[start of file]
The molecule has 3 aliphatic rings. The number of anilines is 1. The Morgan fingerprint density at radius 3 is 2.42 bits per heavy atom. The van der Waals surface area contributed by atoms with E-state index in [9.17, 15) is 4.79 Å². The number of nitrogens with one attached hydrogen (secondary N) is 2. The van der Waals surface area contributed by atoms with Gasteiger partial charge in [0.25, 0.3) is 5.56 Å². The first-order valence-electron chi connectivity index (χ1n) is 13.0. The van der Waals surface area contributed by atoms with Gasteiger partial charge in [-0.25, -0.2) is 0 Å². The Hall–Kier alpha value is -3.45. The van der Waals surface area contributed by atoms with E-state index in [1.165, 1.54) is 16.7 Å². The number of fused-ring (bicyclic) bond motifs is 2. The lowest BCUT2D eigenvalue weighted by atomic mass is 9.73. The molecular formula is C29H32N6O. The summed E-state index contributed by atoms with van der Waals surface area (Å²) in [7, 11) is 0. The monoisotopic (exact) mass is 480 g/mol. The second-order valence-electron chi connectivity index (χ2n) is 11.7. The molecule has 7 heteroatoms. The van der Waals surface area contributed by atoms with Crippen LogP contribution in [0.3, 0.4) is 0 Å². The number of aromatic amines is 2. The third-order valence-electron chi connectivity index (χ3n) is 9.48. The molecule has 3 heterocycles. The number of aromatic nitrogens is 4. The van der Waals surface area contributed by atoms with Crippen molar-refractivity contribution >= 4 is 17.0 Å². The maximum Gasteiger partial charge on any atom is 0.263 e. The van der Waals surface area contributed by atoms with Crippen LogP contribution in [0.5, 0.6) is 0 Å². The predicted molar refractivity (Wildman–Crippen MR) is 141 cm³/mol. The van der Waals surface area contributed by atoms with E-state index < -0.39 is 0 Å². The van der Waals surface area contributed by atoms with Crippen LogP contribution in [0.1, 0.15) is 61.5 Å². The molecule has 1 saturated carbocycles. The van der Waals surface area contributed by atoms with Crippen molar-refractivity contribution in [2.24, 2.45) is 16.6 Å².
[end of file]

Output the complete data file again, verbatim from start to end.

The molecule has 3 aliphatic rings. The number of anilines is 1. The Morgan fingerprint density at radius 3 is 2.42 bits per heavy atom. The van der Waals surface area contributed by atoms with E-state index in [9.17, 15) is 4.79 Å². The number of nitrogens with one attached hydrogen (secondary N) is 2. The van der Waals surface area contributed by atoms with Gasteiger partial charge in [0.25, 0.3) is 5.56 Å². The first-order valence-electron chi connectivity index (χ1n) is 13.0. The van der Waals surface area contributed by atoms with Gasteiger partial charge in [-0.25, -0.2) is 0 Å². The Hall–Kier alpha value is -3.45. The van der Waals surface area contributed by atoms with E-state index in [1.165, 1.54) is 16.7 Å². The number of fused-ring (bicyclic) bond motifs is 2. The lowest BCUT2D eigenvalue weighted by atomic mass is 9.73. The molecular formula is C29H32N6O. The summed E-state index contributed by atoms with van der Waals surface area (Å²) in [7, 11) is 0. The monoisotopic (exact) mass is 480 g/mol. The second-order valence-electron chi connectivity index (χ2n) is 11.7. The molecule has 7 heteroatoms. The van der Waals surface area contributed by atoms with Crippen LogP contribution in [0.3, 0.4) is 0 Å². The number of aromatic amines is 2. The third-order valence-electron chi connectivity index (χ3n) is 9.48. The molecule has 3 heterocycles. The number of aromatic nitrogens is 4. The van der Waals surface area contributed by atoms with Crippen molar-refractivity contribution >= 4 is 17.0 Å². The maximum Gasteiger partial charge on any atom is 0.263 e. The van der Waals surface area contributed by atoms with Crippen LogP contribution in [0.5, 0.6) is 0 Å². The predicted molar refractivity (Wildman–Crippen MR) is 141 cm³/mol. The van der Waals surface area contributed by atoms with E-state index < -0.39 is 0 Å². The van der Waals surface area contributed by atoms with Crippen LogP contribution in [0.1, 0.15) is 61.5 Å². The molecule has 1 saturated carbocycles. The van der Waals surface area contributed by atoms with Crippen molar-refractivity contribution in [2.24, 2.45) is 16.6 Å².